Earliest cave art belonged to Neanderthals, not humans: Study
Earliest cave art belonged to Neanderthals, not humans: Study
The report in the journal Science is based on new technology that reveals the most accurate age yet of ancient cave paintings at three different archaeological sites in Spain.
“This is an incredibly exciting discovery which suggests Neanderthals were much more sophisticated than is popularly believed,” said co-lead author Chris Standish, an archaeologist at the University of Southampton.
“Our results show that the paintings we dated are, by far, the oldest known cave art in the world.”
Since they were created some 64,000 years ago — at least 20,000 years before modern humans arrived in Europe from Africa — “they must have been painted by Neanderthals,” he added.
Using mainly red pigments and sometimes black, groups of animals, hand stencils, engravings, dots, discs and geometric designs are depicted in the cave paintings at La Pasiega in the northeast, Maltravieso in the west and Ardales in the south of Spain.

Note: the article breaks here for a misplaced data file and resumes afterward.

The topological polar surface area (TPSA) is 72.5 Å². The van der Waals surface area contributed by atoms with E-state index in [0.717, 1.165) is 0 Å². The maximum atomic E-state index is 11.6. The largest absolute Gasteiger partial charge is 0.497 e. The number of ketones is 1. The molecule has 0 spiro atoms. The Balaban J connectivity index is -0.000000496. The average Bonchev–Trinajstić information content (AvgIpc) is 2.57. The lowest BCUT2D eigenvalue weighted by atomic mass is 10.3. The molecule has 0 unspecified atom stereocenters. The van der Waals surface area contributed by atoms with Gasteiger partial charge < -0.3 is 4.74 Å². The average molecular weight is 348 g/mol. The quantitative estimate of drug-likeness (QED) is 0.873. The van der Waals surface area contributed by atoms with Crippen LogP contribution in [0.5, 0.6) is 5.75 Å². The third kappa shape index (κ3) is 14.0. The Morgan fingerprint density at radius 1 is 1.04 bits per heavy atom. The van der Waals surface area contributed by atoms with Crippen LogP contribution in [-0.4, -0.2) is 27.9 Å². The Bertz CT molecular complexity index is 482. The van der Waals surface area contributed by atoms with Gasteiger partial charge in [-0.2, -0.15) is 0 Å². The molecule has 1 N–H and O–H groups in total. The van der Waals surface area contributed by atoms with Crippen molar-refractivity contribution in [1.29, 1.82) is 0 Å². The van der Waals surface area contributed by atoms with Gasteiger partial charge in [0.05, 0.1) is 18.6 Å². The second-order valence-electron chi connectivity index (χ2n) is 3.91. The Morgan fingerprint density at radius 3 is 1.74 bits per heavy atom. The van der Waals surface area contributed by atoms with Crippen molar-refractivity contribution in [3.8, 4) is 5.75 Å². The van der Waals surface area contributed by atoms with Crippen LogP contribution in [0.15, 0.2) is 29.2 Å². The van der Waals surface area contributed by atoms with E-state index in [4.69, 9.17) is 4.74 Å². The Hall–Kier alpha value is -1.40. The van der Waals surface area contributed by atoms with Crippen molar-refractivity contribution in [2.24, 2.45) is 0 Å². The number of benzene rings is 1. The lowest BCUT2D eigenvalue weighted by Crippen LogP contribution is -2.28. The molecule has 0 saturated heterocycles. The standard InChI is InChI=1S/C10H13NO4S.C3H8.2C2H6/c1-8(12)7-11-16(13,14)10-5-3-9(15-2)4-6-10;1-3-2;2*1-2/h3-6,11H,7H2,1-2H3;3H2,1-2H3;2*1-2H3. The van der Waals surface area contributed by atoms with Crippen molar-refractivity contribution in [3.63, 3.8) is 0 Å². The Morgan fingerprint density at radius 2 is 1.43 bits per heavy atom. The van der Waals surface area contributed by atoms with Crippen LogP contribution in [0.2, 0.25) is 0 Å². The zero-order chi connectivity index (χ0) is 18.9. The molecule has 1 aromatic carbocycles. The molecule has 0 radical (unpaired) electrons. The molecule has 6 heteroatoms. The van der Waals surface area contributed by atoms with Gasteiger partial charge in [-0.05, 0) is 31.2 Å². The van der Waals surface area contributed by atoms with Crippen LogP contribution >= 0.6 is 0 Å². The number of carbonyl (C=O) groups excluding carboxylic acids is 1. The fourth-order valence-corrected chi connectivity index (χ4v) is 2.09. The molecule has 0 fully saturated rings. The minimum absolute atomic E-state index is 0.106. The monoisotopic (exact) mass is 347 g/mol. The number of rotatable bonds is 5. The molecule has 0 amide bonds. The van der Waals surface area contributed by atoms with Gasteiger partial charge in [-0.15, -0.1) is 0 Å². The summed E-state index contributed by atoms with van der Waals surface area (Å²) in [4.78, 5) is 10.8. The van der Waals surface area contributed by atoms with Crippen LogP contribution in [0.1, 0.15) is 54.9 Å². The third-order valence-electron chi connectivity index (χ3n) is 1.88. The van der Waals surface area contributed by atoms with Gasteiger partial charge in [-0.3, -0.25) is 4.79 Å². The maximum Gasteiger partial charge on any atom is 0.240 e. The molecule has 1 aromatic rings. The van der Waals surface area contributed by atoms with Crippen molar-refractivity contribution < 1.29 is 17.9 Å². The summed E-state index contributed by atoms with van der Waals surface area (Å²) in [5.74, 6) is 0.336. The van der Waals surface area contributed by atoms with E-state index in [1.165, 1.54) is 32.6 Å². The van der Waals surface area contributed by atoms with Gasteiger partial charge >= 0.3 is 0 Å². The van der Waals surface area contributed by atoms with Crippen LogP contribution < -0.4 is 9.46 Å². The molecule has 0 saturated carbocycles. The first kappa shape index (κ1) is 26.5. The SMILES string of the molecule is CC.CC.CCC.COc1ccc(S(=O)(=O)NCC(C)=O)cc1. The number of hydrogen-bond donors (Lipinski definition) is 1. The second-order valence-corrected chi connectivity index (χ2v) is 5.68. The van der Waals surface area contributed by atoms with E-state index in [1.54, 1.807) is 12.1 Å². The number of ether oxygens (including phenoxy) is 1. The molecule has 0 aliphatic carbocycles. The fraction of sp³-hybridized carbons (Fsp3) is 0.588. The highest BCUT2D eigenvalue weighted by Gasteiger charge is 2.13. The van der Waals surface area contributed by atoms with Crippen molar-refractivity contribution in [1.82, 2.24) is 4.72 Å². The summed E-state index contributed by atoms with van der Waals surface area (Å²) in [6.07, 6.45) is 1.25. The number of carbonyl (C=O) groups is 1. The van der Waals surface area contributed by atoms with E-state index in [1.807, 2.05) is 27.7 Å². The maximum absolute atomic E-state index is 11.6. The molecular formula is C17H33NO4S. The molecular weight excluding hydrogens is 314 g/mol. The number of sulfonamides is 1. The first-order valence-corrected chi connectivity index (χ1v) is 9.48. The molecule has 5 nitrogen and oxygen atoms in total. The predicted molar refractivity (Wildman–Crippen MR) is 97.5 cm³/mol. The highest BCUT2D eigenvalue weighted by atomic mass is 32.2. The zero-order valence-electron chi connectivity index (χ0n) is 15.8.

These symbolic renderings point to an intelligence that was previously thought to be uniquely the realm of modern humans.
“The emergence of symbolic material culture represents a fundamental threshold in the evolution of humankind,” said co-lead author Dirk Hoffmann of the Max Planck Institute for Evolutionary Anthropology.
“It is one of the main pillars of what makes us human.”
Plenty of evidence already exists to debunk the myth that Neanderthals were knuckle-dragging brutes, and instead were capable of decorative impulses and rituals, like burying their dead.
But cave paintings were one of the last bastions that appeared to differentiate anatomically modern humans from Neanderthals, who died out some 35,000 years ago.
“Recent years have seen studies that show Neanderthals made extensive use of ornamental objects, potentially built structures, and on the whole, appear far more capable of symbolic cognitive processes than has historically been regarded,” Adam Van Arsdale, associate professor of anthropology at Wellesley College, told AFP.
“These results suggest that cave painting, also, fails to distinguish Neanderthals and modern humans,” said Van Arsdale, who was not involved in the study.